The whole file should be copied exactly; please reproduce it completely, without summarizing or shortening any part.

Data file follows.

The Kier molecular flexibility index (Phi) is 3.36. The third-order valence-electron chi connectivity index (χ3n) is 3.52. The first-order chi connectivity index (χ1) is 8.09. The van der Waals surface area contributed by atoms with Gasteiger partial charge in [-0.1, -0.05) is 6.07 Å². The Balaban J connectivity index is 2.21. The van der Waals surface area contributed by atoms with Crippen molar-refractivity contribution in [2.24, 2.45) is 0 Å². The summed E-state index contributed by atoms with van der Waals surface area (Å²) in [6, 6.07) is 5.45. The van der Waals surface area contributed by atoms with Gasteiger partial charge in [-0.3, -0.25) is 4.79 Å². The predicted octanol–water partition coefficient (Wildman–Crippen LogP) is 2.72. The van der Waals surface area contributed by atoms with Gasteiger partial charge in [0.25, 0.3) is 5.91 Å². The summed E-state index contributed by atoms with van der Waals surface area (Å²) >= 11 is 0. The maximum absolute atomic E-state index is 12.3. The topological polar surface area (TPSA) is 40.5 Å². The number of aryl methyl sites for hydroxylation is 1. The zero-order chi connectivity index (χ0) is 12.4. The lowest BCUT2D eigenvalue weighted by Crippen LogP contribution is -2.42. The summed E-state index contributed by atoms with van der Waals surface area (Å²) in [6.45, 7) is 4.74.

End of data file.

The Kier molecular flexibility index (Phi) is 3.36. The third-order valence-electron chi connectivity index (χ3n) is 3.52. The first-order chi connectivity index (χ1) is 8.09. The van der Waals surface area contributed by atoms with Gasteiger partial charge in [-0.1, -0.05) is 6.07 Å². The Balaban J connectivity index is 2.21. The van der Waals surface area contributed by atoms with Crippen molar-refractivity contribution in [2.24, 2.45) is 0 Å². The summed E-state index contributed by atoms with van der Waals surface area (Å²) in [6, 6.07) is 5.45. The van der Waals surface area contributed by atoms with Gasteiger partial charge in [-0.3, -0.25) is 4.79 Å². The predicted octanol–water partition coefficient (Wildman–Crippen LogP) is 2.72. The van der Waals surface area contributed by atoms with Gasteiger partial charge in [0.25, 0.3) is 5.91 Å². The summed E-state index contributed by atoms with van der Waals surface area (Å²) >= 11 is 0. The maximum absolute atomic E-state index is 12.3. The topological polar surface area (TPSA) is 40.5 Å². The number of aryl methyl sites for hydroxylation is 1. The zero-order chi connectivity index (χ0) is 12.4. The lowest BCUT2D eigenvalue weighted by Crippen LogP contribution is -2.42. The summed E-state index contributed by atoms with van der Waals surface area (Å²) in [6.45, 7) is 4.74.